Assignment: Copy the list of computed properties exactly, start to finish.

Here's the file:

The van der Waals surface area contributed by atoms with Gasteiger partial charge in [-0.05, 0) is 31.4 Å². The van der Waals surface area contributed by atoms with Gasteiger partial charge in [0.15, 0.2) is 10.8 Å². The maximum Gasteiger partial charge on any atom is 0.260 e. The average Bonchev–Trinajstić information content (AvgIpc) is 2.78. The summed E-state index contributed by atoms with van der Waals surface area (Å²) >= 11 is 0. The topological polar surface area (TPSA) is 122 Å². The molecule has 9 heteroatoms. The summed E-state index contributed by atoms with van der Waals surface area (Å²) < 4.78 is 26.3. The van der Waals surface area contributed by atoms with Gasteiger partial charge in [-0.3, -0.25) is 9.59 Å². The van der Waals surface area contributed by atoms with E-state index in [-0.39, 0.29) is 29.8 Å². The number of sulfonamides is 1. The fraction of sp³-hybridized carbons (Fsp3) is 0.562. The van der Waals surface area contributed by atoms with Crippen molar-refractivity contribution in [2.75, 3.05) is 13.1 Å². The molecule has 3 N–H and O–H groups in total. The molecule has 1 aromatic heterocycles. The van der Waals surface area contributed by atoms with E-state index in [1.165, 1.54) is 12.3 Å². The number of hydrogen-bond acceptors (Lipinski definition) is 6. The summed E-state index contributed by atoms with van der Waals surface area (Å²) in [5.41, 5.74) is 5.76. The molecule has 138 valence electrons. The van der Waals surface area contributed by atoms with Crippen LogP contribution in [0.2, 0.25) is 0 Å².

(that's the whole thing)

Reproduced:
The van der Waals surface area contributed by atoms with Gasteiger partial charge in [-0.05, 0) is 31.4 Å². The van der Waals surface area contributed by atoms with Gasteiger partial charge in [0.15, 0.2) is 10.8 Å². The maximum Gasteiger partial charge on any atom is 0.260 e. The average Bonchev–Trinajstić information content (AvgIpc) is 2.78. The summed E-state index contributed by atoms with van der Waals surface area (Å²) >= 11 is 0. The topological polar surface area (TPSA) is 122 Å². The molecule has 9 heteroatoms. The summed E-state index contributed by atoms with van der Waals surface area (Å²) < 4.78 is 26.3. The van der Waals surface area contributed by atoms with Gasteiger partial charge in [-0.3, -0.25) is 9.59 Å². The van der Waals surface area contributed by atoms with E-state index in [-0.39, 0.29) is 29.8 Å². The number of sulfonamides is 1. The fraction of sp³-hybridized carbons (Fsp3) is 0.562. The van der Waals surface area contributed by atoms with Crippen molar-refractivity contribution in [2.75, 3.05) is 13.1 Å². The molecule has 3 N–H and O–H groups in total. The molecule has 1 aromatic heterocycles. The van der Waals surface area contributed by atoms with E-state index in [1.165, 1.54) is 12.3 Å². The number of hydrogen-bond acceptors (Lipinski definition) is 6. The summed E-state index contributed by atoms with van der Waals surface area (Å²) in [5.41, 5.74) is 5.76. The molecule has 138 valence electrons. The van der Waals surface area contributed by atoms with Crippen LogP contribution in [0.2, 0.25) is 0 Å².